Beating an aggresive defence

New and old ways to beat an aggressive defence

By Dan Cottrell

Tactics to put the defence on the back foot

In the year's leading up to the 2007 Rugby World Cup, the French team had developed a very aggressive defence. However, the Argentinean team (the Pumas) beat this "brick wall" in a novel way, going on to win both their matches against the French.

Here's an article from the September 2007 issue of the International Rugby Technical Journal (when it was still known as Rugby Coach), about how the Pumas outwitted the French in their opening game.

The good news is that these tactics can readily be adopted by many teams facing an aggressive defence.

1. Play a kick and chase game

The Argentineans bombed balls behind the midfield, using the old fashioned "Garryowen", not seen so much these days. The kicks were aimed infield. This reduced the chances of the ball rolling into touch, which would have given the French lineout a chance to catch and drive - a crucial strength for "les Bleus".

The kick

The Argentinean fly half (10) dropped his high kicks into the space between the big French centres (12 and 13) and the less experienced full back (15). This meant the full back had to run forward onto the ball, frequently against more than two Puma chasers. This gave the French little room for manoeuvre, reducing the chances of any sort of counter attack if they won the ball. With the French forwards having to run back and around to compete, it is also meant the bulky Argentinean pack was moving forward without having to shift across the field.

The chase

Of course, a kick is only as good as the chase. With a pre-ordained kicking game as the major tactic, the Argentinean centres (12 and 13) closed down the French kick retrievers as one would hope, but the rest of the team also followed suit. Accuracy was vital, allowing the chasers time to compete for the ball and pressure the defenders.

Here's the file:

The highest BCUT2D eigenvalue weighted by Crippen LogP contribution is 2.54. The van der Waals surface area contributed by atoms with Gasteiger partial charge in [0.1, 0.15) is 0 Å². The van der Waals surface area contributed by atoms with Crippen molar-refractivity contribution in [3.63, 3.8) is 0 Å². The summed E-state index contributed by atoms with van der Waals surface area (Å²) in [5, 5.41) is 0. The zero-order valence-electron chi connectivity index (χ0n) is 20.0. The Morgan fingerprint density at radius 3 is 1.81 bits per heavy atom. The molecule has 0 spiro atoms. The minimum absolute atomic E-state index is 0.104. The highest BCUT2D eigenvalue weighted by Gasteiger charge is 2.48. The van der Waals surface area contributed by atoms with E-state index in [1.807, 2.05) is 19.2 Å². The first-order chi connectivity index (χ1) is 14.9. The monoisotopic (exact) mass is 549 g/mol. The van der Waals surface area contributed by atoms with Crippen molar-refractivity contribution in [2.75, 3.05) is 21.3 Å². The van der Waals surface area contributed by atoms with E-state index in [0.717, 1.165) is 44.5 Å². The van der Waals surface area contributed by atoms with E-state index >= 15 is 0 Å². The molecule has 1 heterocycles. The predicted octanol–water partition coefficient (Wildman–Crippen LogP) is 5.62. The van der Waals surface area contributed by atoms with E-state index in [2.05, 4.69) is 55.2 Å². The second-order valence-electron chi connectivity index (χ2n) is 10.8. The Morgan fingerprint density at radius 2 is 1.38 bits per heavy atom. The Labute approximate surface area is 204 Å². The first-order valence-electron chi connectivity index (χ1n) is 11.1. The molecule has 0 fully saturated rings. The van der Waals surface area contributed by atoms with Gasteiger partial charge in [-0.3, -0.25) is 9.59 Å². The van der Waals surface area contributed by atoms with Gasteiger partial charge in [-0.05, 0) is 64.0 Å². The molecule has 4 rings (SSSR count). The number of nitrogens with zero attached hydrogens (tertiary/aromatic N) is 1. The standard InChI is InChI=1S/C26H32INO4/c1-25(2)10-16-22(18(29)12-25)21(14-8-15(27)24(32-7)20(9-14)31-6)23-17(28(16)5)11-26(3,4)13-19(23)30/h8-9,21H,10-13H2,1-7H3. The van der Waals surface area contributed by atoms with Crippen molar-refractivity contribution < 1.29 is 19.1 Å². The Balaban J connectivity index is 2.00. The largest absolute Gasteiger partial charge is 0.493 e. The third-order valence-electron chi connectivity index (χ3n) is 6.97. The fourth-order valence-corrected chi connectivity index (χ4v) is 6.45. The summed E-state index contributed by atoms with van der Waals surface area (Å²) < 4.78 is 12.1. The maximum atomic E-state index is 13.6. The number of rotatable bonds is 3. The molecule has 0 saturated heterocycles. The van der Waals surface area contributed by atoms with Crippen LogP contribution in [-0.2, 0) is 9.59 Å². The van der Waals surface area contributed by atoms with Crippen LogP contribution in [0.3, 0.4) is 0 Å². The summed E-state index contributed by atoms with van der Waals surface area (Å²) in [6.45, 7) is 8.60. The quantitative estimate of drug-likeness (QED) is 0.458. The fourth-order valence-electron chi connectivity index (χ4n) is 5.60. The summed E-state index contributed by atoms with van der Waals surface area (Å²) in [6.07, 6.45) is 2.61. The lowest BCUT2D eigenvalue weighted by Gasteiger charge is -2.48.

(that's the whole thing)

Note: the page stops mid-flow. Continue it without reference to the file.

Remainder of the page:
The outcome

The tactic did not always mean the Pumas won the ball back, but they tried it so often that it did "cough up" some very useful "go forward" attacking situations, which would not have otherwise occurred against this type of defence. It is also pushed the attack behind the defence. Consequently, the much vaunted French defenders, such as the flankers Betsen and Martin, could not disrupt and drive back the Puma's attacking ball.

2. Close push

If the defence is aggressive, then you don't want to be on the back foot. So don't pass the ball backwards! Most of the Puma attacks with the ball in hand were from "pick and go", where a forward scoops up the ball at the back of a ruck and then attacks the nearest defender. The forwards then drove close and tight to the sides of the ruck, and very low. They inched forward and retained possession. The French could not make the power hits they wanted. Meanwhile the Argentineans were not having to use up too much energy, by moving forwards a long way from one breakdown to another.


  • Against an aggressive defence who don't give you any space:
  • Go forward with high kicks into the midfield.
  • Don't pass close to rucks and mauls. Instead, pick and go, getting very low.

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